Mr. Speaker, I will begin by saying that I am sharing my time with my colleague from Jonquière.
I rise today to speak to Bill C‑32, on the 2022 fall economic statement. Unfortunately, this bill seems more impressive in form than in substance. Bill C‑32 contains maybe 25 various tax measures and a dozen or so non-tax measures. It may seem like a lot at first glance, but these are in fact two kinds of measures. Some are just minor amendments, like the ones this Parliament adopts on a regular basis, while others were already announced in the spring budget but had not been incorporated into the first budget implementation bill in June, Bill C‑19. In cooking we call that leftovers.
Simply put, like the economic statement of November 3, Bill C‑32 does not include any measures to address the new economic reality brought on by the high cost of living and a possible recession. This is a completely missed opportunity for the federal government. This bill will not exactly go down in history and its lack of vision does not deserve much praise either.
However, it does not contain anything “harmful” enough to warrant opposing it or trying to block it. The government often tends to bury harmful measures in its omnibus budget implementation bills, hoping they will go unnoticed, but that is not the case here. The bill contains no surprises, either good or bad.
As my colleagues can see, I am trying very hard to show some good faith. Bill C‑32 contains some worthwhile measures, but they were already announced in the last budget. I will go over them briefly.
An anti-flipping tax has been implemented to limit real estate speculation. That is a good thing. A multi-generational home renovation tax credit has also been created for those who are renovating their home to accommodate an aging or disabled parent. The Bloc has been calling for such a measure since 2015, as have many seniors' groups that have contacted me many times about this issue. I commend the government for introducing it.
There is also a first-time homebuyer tax credit to cover a portion of the closing costs involved in buying a home, such as notary fees and the transfer tax. It is hard to be against apple pie. There is also a temporary surtax and a permanent increase to the tax rate for banks and financial institutions, as well as the elimination of interest on student loans outside Quebec. Quebec has its own system, so it will receive an unconditional transfer equivalent to the amount Quebeckers would have received had they participated in the federal program.
In addition, a tax measure that supports oil extraction has been eliminated. It is just one drop in the bucket of subsidies, but it is a start. A tax measure is being implemented to promote mining development in the area of the critical minerals that are needed for the energy transition. In addition, assistance can be provided to a particular government. That is interesting. A total of $7 billion to $14 billion will be available for all foreign countries, when previously, it was $2.5 billion to $5 billion. While we are still far from the United Nations goal of 0.07% of gross GDP, the government is enhancing Canada's international aid, something the Bloc has been calling for for some time. As the status of women critic, I am regularly reminded that Canada can and must do more and better to safeguard the health of women and girls internationally.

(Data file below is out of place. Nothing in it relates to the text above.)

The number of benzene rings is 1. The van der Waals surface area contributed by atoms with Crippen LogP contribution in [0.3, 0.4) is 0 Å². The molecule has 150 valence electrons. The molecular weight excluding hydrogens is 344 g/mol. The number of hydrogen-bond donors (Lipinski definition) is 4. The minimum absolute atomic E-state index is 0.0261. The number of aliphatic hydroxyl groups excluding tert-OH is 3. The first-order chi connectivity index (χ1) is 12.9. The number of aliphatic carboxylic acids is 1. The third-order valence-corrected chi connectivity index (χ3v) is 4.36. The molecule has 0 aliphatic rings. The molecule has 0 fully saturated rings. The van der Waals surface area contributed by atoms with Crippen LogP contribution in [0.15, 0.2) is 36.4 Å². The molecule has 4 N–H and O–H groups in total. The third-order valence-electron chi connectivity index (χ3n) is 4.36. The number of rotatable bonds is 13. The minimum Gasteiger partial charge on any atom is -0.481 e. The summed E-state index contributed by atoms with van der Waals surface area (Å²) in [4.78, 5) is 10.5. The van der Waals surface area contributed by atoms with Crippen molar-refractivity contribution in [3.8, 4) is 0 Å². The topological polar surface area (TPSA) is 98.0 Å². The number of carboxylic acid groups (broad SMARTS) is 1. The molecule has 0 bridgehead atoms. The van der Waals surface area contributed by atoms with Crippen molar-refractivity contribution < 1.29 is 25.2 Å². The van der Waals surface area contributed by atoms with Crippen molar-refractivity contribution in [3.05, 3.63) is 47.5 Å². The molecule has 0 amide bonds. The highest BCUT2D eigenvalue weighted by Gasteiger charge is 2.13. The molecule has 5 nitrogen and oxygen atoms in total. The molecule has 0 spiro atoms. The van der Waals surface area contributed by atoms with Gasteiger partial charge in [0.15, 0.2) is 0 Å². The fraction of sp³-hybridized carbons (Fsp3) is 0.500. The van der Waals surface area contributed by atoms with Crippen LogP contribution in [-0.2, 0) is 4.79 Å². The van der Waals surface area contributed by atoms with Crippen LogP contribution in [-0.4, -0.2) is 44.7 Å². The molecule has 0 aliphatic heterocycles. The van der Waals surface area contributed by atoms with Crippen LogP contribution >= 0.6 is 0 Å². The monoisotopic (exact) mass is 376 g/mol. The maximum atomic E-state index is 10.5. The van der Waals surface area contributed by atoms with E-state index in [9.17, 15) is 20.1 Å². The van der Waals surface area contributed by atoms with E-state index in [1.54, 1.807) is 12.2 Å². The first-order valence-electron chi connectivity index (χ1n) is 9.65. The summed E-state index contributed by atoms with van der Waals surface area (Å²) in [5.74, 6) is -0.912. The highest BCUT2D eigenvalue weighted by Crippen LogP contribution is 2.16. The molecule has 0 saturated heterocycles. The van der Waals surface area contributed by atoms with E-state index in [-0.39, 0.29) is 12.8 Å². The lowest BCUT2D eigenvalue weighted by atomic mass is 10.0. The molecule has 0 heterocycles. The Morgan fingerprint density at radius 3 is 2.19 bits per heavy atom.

Bill C‑32 sidesteps the big challenges facing our society, but there is nothing bad in it. It puts forward a few measures and does some legislative housekeeping that was necessary under the circumstances.
As such, I will reiterate, half-heartedly, what other Bloc members have said: We will vote in favour of Bill C‑32 even though the economic statement was disappointing. We take issue with an economic update that mentions the inflation problem 115 times but offers no additional support to vulnerable people and no new solutions despite the fact that a recession is expected to hit in 2023. The government seems to think everything will work out with an “abracadabra” and a wave of its magic wand.
Quebeckers concerned about the high cost of living will find little comfort in this economic update. They will have to make do with what is basically the next step in the implementation of last spring's budget, even though the Bloc Québécois did ask the government to focus on its fundamental responsibilities toward vulnerable people.
For the rest of my speech, I will therefore focus on the lack of increased health transfers, the lack of adequate support for people aged 65 and over, and the lack of much-needed genuine reform to EI, which, I should note, is the best stabilizer in times of economic difficulty. Sadly, the government dismissed our three requests, even though they made perfect sense. We can only denounce this as a missed opportunity to help Quebeckers deal with the tough times that they are already going through or may face in the months to come.
First, the Bloc Québécois asked the federal government to agree to the unanimous request of Quebec and the provinces to increase health transfers immediately, permanently and unconditionally. ER doctors are warning that our hospitals have reached breaking point, but the federal government is not acting. It clearly prefers its strategy of prolonging the health funding crisis in the hope of breaking the provinces' united front in order to convince them to water down their funding demand. It is the old tactic of divide and conquer.